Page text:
Tag Archives: NDSTC Panama City

Of Norwegian P-8s, NDSTC, and Nordstream…

“Munin,” (SN 169586) the third out of five Boeing P-8 Poseidon (militarized 737-800) maritime patrol aircraft on order for the Royal Norwegian Air Force seen landing for the first time in its home country last May. The type is replacing elderly both P-3 Orion and DA-20 Falcon EW aircraft in Norwegian service. Note the “Saint” logo on its tail. All five have names from Norse mythos– Vingtor, Viking, Ulabrand, and Hugin– and will be operated by the RNoAF’s 333 Squadron out of Evenes Air Station. (RNoAF photo)

Just going to leave this here, without judgment or throwing any shade or rocks.

Old school journo Sy Hersh– formerly of the NYT and the guy who broke the story on Abu Ghraib and My Lai– is now over at substack because that’s just how the 2020s work.

Well, on Wednesday, he published a 5,500-word article based partially on unnamed confidential sources (which, of course, always take with a grain of salt) that Naval Diving and Salvage Training Center (NDSTC) personnel (aka “The Panama City Boys” in his piece) laid remotely triggered demo charges on the Nordstream pipeline where it rested on the seabed 260 feet down (well within a technical dive depth) a few miles off the coast of the Danish island of Bornholm in conjunction with the Norwegian Navy. The emplacement, he contends, was done during the regular Spring BALTOPS exercise and triggered remotely long after.

From Hersh:

The C4 attached to the pipelines would be triggered by a sonar buoy dropped by a plane on short notice, but the procedure involved the most advanced signal processing technology. Once in place, the delayed timing devices attached to any of the four pipelines could be accidentally triggered by the complex mix of ocean background noises throughout the heavily trafficked Baltic Sea—from near and distant ships, underwater drilling, seismic events, waves, and even sea creatures. To avoid this, the sonar buoy, once in place, would emit a sequence of unique low-frequency tonal sounds—much like those emitted by a flute or a piano—that would be recognized by the timing device and, after a pre-set hours of delay, trigger the explosives. (“You want a signal that is robust enough so that no other signal could accidentally send a pulse that detonated the explosives,” I was told by Dr. Theodore Postol, professor emeritus of science, technology, and national security policy at MIT. Postol, who has served as the science adviser to the Pentagon’s Chief of Naval Operations, said the issue facing the group in Norway because of Biden’s delay was one of chance: “The longer the explosives are in the water the greater risk there would be of a random signal that would launch the bombs.”)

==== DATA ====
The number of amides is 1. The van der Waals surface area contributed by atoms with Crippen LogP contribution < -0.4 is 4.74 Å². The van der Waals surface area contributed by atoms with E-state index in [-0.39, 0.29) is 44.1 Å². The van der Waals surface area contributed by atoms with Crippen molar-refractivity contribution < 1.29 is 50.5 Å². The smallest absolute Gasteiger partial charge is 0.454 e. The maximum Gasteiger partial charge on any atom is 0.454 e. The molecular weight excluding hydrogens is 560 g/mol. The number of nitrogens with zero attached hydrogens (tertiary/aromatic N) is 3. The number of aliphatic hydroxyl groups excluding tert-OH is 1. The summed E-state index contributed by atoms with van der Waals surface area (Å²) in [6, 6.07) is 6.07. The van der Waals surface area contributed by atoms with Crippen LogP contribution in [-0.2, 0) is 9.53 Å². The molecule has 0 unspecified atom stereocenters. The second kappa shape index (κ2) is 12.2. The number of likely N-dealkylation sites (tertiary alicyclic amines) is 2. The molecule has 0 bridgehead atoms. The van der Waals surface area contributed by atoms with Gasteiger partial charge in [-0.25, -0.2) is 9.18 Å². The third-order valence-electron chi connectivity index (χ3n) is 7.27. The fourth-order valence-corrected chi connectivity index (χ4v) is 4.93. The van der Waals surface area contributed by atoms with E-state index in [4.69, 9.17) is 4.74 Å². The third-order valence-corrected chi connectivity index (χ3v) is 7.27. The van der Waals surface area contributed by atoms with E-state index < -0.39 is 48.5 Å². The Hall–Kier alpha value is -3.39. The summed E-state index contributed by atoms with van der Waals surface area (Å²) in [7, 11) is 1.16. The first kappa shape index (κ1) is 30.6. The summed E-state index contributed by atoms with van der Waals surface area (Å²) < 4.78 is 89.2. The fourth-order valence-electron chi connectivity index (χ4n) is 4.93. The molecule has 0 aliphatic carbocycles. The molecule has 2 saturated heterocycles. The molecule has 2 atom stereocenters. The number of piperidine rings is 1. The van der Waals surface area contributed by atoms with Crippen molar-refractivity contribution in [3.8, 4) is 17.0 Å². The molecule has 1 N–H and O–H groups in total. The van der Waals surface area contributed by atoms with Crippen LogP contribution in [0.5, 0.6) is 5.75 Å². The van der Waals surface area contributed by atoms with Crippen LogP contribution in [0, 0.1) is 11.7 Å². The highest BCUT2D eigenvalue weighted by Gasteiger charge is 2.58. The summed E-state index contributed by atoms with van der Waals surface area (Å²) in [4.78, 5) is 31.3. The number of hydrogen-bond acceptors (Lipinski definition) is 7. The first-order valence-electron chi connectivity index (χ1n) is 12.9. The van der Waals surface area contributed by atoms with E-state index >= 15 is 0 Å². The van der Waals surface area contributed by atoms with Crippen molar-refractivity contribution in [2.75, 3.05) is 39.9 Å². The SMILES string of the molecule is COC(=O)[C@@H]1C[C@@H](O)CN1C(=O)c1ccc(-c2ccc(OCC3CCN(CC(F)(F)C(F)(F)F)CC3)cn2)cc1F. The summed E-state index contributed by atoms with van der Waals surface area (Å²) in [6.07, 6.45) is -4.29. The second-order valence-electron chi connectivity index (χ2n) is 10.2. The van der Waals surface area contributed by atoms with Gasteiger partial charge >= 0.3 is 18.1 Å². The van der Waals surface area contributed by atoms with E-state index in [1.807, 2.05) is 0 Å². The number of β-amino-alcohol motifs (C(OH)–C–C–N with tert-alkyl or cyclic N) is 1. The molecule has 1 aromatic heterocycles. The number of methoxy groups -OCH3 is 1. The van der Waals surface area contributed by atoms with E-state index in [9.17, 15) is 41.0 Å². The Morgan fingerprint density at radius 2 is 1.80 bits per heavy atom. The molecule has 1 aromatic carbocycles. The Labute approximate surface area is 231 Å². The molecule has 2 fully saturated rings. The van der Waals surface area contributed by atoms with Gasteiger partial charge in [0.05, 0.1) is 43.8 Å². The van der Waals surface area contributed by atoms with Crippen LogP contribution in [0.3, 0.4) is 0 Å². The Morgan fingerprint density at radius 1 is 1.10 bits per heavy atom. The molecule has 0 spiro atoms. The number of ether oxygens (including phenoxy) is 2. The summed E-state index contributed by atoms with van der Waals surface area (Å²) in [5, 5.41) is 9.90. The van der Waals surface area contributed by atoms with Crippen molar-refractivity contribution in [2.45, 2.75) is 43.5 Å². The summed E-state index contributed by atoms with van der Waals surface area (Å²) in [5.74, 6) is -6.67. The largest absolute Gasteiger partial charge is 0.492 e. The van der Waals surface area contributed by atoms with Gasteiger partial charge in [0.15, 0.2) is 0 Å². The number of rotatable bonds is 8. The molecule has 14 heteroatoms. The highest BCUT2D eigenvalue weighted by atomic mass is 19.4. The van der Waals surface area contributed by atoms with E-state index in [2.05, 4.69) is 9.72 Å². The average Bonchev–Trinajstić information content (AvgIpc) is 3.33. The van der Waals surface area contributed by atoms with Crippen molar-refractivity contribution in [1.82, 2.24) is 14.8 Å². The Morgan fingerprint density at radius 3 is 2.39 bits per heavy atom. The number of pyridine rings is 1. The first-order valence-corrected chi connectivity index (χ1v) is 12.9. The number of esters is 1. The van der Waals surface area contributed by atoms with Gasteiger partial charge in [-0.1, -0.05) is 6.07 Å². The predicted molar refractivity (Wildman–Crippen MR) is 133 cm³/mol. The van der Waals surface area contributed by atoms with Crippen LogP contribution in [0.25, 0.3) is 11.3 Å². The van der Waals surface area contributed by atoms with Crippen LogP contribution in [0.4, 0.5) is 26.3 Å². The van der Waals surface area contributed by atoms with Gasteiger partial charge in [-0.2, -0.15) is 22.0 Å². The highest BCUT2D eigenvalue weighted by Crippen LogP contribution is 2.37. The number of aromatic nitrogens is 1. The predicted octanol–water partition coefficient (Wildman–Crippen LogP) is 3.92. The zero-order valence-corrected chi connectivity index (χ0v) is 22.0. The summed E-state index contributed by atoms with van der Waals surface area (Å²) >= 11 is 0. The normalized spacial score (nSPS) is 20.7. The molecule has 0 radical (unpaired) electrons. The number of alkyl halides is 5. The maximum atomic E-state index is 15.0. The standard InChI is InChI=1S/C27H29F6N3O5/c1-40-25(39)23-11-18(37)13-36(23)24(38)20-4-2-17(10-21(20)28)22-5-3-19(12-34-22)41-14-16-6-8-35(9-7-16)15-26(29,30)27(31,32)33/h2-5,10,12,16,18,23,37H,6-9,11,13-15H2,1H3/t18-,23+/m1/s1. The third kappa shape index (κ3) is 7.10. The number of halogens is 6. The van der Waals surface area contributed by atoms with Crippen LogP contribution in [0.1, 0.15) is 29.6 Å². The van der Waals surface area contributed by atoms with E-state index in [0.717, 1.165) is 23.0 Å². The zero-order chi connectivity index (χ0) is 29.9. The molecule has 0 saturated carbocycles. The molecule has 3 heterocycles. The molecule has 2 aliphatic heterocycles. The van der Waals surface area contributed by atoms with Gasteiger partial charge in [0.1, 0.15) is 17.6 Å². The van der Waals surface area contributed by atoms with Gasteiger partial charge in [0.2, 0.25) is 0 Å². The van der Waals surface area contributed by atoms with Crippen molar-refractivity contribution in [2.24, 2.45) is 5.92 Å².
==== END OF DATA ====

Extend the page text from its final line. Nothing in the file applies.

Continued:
On September 26, 2022, a Norwegian Navy P8 surveillance plane made a seemingly routine flight and dropped a sonar buoy. The signal spread underwater, initially to Nord Stream 2 and then on to Nord Stream 1. A few hours later, the high-powered C4 explosives were triggered and three of the four pipelines were put out of commission. Within a few minutes, pools of methane gas that remained in the shuttered pipelines could be seen spreading on the water’s surface and the world learned that something irreversible had taken place.

So anyway…